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International trade and domestic politics: improving on Rogowski's model of political alignments


  • Midford, Paul


Ronald Rogowski's work offers valuable insight into the impact of changing trade exposure on domestic politics. Exploring the political implications of the well-known factor endowments model of international trade theory, Rogowski argues that owners of relatively abundant productive factors will form a free-trading coalition against owners of relatively scarce productive factors, who will align in favor of protection. Rogowski's parsimonious three-factor version of the factor endowments theory—although offering valuable insight into the politics of less developed economies, including today's developed economies in earlier centuries—produces significant anomalies when applied to advanced economies. Intuitive logic and empirical research, especially the Leontief paradox, suggest that the highly complex division of labor found in developed countries will confound the simplicity of the three-factor model. Edward Learner's multifactor model suggests solutions to the anomalies that afflict Rogowski's simpler model when applied to recent politics in the United States and Europe.

Suggested Citation

  • Midford, Paul, 1993. "International trade and domestic politics: improving on Rogowski's model of political alignments," International Organization, Cambridge University Press, vol. 47(04), pages 535-564, September.
  • Handle: RePEc:cup:intorg:v:47:y:1993:i:04:p:535-564_02

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    References listed on IDEAS

    1. Antoine Gervais & J. Bradford Jensen, 2013. "The Tradability of Services: Geographic Concentration and Trade Costs," NBER Working Papers 19759, National Bureau of Economic Research, Inc.
    2. Alan S. Blinder & Alan B. Krueger, 2013. "Alternative Measures of Offshorability: A Survey Approach," Journal of Labor Economics, University of Chicago Press, vol. 31(S1), pages 97-128.
    3. Edward E. Leamer, 2007. "A Flat World, a Level Playing Field, a Small World After All, or None of the Above? A Review of Thomas L Friedman's The World is Flat," Journal of Economic Literature, American Economic Association, vol. 45(1), pages 83-126, March.
    4. repec:cup:apsrev:v:83:y:1989:i:02:p:567-573_08 is not listed on IDEAS
    5. repec:cup:apsrev:v:105:y:2011:i:01:p:166-188_00 is not listed on IDEAS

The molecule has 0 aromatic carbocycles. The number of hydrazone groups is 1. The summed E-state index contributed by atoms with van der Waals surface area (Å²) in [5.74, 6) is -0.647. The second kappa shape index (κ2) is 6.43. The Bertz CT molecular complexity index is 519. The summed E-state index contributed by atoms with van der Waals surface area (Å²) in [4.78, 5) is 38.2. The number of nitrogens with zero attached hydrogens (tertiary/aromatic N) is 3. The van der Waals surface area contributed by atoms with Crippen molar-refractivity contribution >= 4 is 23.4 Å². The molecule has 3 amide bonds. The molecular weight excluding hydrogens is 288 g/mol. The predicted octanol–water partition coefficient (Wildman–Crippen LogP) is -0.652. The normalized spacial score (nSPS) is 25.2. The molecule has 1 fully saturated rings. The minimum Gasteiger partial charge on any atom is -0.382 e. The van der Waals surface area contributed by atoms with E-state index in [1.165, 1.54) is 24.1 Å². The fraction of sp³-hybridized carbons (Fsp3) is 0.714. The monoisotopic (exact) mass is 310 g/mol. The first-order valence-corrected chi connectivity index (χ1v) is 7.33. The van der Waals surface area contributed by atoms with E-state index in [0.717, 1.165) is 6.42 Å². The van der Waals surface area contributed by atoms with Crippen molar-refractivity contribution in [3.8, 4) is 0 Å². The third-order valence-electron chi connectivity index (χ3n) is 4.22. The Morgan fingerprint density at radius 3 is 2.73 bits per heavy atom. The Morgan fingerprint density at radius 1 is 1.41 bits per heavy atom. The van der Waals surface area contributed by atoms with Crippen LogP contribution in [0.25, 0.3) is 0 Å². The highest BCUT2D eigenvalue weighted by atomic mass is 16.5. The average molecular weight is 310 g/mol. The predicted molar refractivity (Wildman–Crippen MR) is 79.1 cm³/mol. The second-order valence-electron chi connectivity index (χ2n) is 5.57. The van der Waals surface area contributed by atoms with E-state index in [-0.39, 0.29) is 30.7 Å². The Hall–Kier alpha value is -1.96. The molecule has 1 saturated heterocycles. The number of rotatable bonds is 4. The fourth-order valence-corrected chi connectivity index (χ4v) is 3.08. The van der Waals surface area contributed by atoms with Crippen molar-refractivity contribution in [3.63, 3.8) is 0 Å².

6. repec:cup:apsrev:v:96:y:2002:i:03:p:593-608_00 is not listed on IDEAS
    7. J. Bradford Jensen, 2011. "Global Trade in Services: Fear, Facts, and Offshoring," Peterson Institute Press: All Books, Peterson Institute for International Economics, number 6017.
    8. Ron S Jarmin & Javier Miranda, 2002. "The Longitudinal Business Database," Working Papers 02-17, Center for Economic Studies, U.S. Census Bureau.
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    Cited by:

    1. Kenneth F. Scheve & Matthew J. Slaughter, 1998. "What Determines Individual Trade Policy Preferences?," NBER Working Papers 6531, National Bureau of Economic Research, Inc.
    2. Mayda, Anna Maria & Rodrik, Dani, 2005. "Why are some people (and countries) more protectionist than others?," European Economic Review, Elsevier, vol. 49(6), pages 1393-1430, August.
    3. Pierre-Olivier Peytral, 2004. "Economie politique de la politique d'ouverture commerciale mixte : interactions entre les groupes sociaux et l'Etat," Post-Print halshs-00104875, HAL.
    4. Scheve, Kenneth F. & Slaughter, Matthew J., 2001. "What determines individual trade-policy preferences?," Journal of International Economics, Elsevier, vol. 54(2), pages 267-292, August.
    5. David Jesuit & Douglas Roscoe & Vincent Mahler, 1997. "Exploring the Impact of Trade and Investment on Income Inequality: A Cross-National Sectoral Analysis of the Developed Market Economy Countries," LIS Working papers 159, LIS Cross-National Data Center in Luxembourg.
    6. Murard, Elie, 2017. "Less Welfare or Fewer Foreigners? Immigrant Inflows and Public Opinion towards Redistribution and Migration Policy," IZA Discussion Papers 10805, Institute for the Study of Labor (IZA).

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